DPP faces new legal challenge for ‘clarifying’ guidelines on prosecutions for assisted suicide

May 1, 2015 by

by Peter Saunders, CMF: Perhaps surprisingly, the Sunday Times has been the only broadsheet newspaper to cover a landmark case (£) which challenges the powers of the crown prosecution service. The CPS head Alison Saunders (pictured), Director of public prosecutions (DPP), is already in considerable hot water over her failure to prosecute Lord Janner for alleged sex abuse, an action she justified on grounds of him not being capable of standing trial because of dementia. This new development may...

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Dutch court allows family to euthanize incapacitated 80-year-old woman against doctor’s protest

May 1, 2015 by

By Jeanne Smits, LifeSite: An 80 year-old woman in the Netherlands waseuthanized last week after her family obtained a court order obliging the care facility for the elderly where she was living to let her leave in order to fulfill her “death wish.” The woman was incapable of expressing her will. She was legally killed one day after having left the Clinic “Ter Reede” in Flushing. The management, medical staff, and the woman’s general practitioner were all opposed to the euthanasia. The case...

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Euthanasia: from war crime to act of compassion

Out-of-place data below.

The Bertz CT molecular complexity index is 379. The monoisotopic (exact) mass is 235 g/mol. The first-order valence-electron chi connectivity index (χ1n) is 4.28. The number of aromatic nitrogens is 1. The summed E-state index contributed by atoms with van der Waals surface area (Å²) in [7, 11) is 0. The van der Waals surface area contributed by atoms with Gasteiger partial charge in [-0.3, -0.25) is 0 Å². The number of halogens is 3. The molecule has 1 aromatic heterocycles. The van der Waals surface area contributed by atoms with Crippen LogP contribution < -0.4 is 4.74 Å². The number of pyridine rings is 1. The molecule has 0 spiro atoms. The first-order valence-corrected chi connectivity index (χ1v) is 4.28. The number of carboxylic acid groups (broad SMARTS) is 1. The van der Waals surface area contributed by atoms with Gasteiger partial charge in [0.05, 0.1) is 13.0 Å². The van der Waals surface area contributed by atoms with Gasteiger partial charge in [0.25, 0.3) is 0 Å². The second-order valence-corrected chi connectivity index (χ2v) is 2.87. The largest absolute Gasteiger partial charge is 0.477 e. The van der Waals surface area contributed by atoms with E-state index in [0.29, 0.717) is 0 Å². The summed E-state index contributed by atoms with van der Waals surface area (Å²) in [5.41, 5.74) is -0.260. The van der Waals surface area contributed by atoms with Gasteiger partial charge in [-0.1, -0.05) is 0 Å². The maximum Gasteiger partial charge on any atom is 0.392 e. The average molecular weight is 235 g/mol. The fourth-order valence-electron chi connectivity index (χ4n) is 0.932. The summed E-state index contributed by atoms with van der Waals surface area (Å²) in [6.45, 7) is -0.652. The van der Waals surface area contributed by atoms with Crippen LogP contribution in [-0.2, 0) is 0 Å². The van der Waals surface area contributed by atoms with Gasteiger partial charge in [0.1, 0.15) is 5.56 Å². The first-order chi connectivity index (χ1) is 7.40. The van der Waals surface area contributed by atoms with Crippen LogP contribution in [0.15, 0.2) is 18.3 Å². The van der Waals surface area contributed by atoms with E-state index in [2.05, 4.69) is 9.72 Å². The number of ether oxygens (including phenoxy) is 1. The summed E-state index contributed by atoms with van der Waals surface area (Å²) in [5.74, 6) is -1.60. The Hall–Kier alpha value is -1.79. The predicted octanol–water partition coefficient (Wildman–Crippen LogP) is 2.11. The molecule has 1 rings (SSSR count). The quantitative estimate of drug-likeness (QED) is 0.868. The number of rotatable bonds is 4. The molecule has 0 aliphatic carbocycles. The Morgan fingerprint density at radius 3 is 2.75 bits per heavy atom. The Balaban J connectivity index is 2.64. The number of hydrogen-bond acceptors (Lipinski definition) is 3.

Feb 10, 2015 by

By Michael O’Brien, LifeSite: The Supreme Court of Canada’s unanimous ruling to legalize assisted suicide in the Carter v. Canada case, is lauded in the media as a victory for compassion and human rights, and as another triumph over the “old order”, which organs of public opinion and government have long declared to be repressive and overdue for reform. For several decades now, step by step they have been busy rewriting the narrative of the West, proposing that the march of history...

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Canada’s supreme court strikes down ban on assisted suicide

Feb 7, 2015 by

by Michael Cook, MercatorNet: In a landmark decision the Supreme Court of Canada ruled on Friday that prohibiting assisted suicide is unconstitutional and a violation of the country’s Charter of Rights and Freedoms. It unanimously affirmed the decision of the British Columbia Court of Appeal which had struck down the ban and ruled that a woman suffering from ALS, Gloria Taylor, had the right to ask for assistance in dying. Its judgement in what became known as Carter v. Canada stated that it...

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Euthanasia at the heart of Europe

Feb 4, 2015 by

By Peter Franklin, Conservative Home: Frank Van Den Bleeken is a Belgian prisoner serving a life term for murder and rape. In 2011, under Belgium’s euthanasia law, he invoked his ‘right to die’ – not because he is terminally ill, but due to his “unbearable psychological anguish”. Last year, the Belgian Federal Euthanasia Commission agreed to his request. Early this year, it was decided that Van Den Bleeken should be transferred to a psychiatric ward instead, but as Tom Wilson notes in a piece...

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The case of Tom Mortier shows how euthanasia advocates will never stop at the terminally ill

Feb 2, 2015 by

by Dr Kevin Yuill, Telegraph: Tom Mortier never paid much attention to the discussion about voluntary death in his country. “I was like just about anyone else here in Belgium: I didn’t care at all,” he said. “If people want to die, it’s probably their choice. It didn’t concern me.” But in April, 2012, ten years after the law changed to allow euthanasia, Mortier, a university lecturer, received a message at work. His 64-year-old mother, Godelieve De Troyer, who suffered from severe...

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